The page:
These days, it’s sometime easy to forget that, alongside the familiar rockin’ side of the Stones that gave us ‘Jumping Jack Flash’, ‘Exile on Main Street’ and ‘It’s only Rock and Roll’ there was a more softly spoken sixties band, rich in Carnaby Street swagger and sitars.
That ‘other’ Rolling Stones is out in full force on this album. After it kicks off with the brilliant ‘Mother’s Little Helper’ (or the always mesmerising ‘Paint it Black’ on the US release), it gets going with an interesting and sometimes wandering musical journey that even after a good few listens I have trouble getting a finger on.
Of course it didn’t help that Spotify plays the US release which appears to have been eviscerated of the best tracks.
It’s the first Stones album to be properly written by Jagger and the boys, and it’s a departure from the raw bluesy feel of “England’s Newest Hit Makers”, but it’s a hell of a lot more confident too. It doesn’t always work – for every gem like “Stupid Girl” (saucer of milk Mr Jagger?) there’s rambling Elizabethan toss like “Lady Jane”, but it’s got “Under my Thumb”, the extended jam of “Goin’ Home” and the joyous original of “Out of Time” on it so it’s hard to complain.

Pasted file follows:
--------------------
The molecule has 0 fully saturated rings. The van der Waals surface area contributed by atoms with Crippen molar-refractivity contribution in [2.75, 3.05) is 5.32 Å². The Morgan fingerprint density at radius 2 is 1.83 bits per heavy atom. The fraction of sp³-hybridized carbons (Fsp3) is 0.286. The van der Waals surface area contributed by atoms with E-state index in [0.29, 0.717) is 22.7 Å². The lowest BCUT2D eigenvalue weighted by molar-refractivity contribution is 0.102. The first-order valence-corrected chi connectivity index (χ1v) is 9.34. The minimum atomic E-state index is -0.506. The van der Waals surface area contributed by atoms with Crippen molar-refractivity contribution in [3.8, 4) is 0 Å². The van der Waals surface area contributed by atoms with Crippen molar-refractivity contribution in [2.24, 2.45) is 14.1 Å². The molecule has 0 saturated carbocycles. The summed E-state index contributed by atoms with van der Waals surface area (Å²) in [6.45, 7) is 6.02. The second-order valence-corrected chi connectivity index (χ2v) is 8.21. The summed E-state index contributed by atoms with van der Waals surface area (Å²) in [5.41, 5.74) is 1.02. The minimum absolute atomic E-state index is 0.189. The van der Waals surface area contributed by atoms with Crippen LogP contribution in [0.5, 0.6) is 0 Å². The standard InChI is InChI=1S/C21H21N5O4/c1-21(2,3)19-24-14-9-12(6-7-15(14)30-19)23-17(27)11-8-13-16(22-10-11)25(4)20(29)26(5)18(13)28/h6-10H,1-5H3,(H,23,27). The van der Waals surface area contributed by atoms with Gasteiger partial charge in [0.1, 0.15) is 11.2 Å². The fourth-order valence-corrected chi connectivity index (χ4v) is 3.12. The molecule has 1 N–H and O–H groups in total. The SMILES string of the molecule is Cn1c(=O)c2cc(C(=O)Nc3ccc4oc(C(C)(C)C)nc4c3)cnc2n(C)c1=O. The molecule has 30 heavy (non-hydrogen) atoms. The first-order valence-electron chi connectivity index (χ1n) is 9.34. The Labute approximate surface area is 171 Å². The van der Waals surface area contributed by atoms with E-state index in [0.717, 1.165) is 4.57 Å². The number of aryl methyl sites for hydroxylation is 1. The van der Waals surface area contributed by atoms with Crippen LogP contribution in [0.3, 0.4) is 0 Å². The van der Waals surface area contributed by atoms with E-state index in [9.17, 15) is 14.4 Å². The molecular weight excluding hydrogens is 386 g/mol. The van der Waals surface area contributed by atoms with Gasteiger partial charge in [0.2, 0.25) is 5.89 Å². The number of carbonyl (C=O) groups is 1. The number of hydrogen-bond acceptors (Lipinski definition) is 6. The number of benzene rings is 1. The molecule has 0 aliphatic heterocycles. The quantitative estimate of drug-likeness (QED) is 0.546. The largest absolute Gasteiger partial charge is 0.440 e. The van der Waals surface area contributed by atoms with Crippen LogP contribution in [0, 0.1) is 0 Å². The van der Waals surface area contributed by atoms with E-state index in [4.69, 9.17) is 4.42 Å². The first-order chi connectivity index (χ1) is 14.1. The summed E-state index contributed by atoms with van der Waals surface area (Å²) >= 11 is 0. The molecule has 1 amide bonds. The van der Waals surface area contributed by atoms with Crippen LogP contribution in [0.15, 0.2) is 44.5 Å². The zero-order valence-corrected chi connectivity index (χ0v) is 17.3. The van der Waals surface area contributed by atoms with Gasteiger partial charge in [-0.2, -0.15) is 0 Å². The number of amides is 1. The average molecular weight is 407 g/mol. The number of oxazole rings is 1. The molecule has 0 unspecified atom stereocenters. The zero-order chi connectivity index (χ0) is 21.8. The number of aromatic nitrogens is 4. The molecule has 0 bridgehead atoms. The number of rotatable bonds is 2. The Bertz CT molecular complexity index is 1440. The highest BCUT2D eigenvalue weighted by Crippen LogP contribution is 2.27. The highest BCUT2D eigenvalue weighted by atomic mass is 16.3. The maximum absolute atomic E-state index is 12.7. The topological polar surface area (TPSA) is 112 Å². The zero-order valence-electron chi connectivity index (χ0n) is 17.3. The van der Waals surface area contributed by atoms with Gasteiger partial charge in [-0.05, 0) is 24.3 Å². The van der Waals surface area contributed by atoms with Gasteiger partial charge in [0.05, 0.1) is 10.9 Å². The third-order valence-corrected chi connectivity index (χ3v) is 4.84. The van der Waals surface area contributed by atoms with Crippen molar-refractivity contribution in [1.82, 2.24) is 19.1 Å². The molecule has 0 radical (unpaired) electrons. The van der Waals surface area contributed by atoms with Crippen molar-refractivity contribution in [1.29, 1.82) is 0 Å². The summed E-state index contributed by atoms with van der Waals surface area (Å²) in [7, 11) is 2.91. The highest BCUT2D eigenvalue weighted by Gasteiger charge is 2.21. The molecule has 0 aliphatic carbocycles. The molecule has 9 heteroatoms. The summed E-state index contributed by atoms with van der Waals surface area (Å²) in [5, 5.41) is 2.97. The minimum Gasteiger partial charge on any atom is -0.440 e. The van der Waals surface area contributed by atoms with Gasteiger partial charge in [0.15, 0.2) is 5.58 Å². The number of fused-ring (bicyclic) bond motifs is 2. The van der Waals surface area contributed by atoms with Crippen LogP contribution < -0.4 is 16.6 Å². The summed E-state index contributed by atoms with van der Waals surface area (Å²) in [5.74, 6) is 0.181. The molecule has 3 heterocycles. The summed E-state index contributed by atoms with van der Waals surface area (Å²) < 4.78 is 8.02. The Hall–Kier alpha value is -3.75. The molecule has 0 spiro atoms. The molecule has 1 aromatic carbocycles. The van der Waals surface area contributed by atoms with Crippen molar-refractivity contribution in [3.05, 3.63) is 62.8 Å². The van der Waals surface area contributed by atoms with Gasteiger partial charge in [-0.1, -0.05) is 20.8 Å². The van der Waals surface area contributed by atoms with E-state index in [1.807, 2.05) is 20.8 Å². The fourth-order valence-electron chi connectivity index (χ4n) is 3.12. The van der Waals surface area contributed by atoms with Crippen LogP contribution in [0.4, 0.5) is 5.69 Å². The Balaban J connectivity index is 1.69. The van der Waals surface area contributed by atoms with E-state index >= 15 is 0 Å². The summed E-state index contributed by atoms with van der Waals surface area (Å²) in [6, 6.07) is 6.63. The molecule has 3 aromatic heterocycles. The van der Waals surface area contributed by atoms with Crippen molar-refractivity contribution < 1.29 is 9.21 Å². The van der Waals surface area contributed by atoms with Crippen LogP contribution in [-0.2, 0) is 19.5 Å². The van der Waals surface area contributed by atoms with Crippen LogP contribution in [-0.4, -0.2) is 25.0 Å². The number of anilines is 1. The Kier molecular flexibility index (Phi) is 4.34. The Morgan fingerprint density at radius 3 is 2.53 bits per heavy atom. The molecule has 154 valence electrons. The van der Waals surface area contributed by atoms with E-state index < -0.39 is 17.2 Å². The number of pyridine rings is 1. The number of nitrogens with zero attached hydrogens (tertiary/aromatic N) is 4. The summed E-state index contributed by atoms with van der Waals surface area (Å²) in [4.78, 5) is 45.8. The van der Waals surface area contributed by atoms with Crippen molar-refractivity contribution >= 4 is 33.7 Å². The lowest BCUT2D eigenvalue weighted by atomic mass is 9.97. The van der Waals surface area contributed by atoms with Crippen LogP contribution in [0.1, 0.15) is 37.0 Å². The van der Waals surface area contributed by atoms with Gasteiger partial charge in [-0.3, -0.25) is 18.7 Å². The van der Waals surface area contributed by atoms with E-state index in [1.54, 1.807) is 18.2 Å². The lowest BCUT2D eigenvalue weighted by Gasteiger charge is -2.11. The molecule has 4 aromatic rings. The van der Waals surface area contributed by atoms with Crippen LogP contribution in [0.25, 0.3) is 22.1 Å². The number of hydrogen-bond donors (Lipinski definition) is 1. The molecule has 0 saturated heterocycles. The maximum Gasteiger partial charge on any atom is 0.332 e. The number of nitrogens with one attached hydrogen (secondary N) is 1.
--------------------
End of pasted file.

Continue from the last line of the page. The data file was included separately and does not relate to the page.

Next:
There were greater things to come, sure, but if you want a snapshot of legends starting to get their mojo working, this is a pretty damn good listen.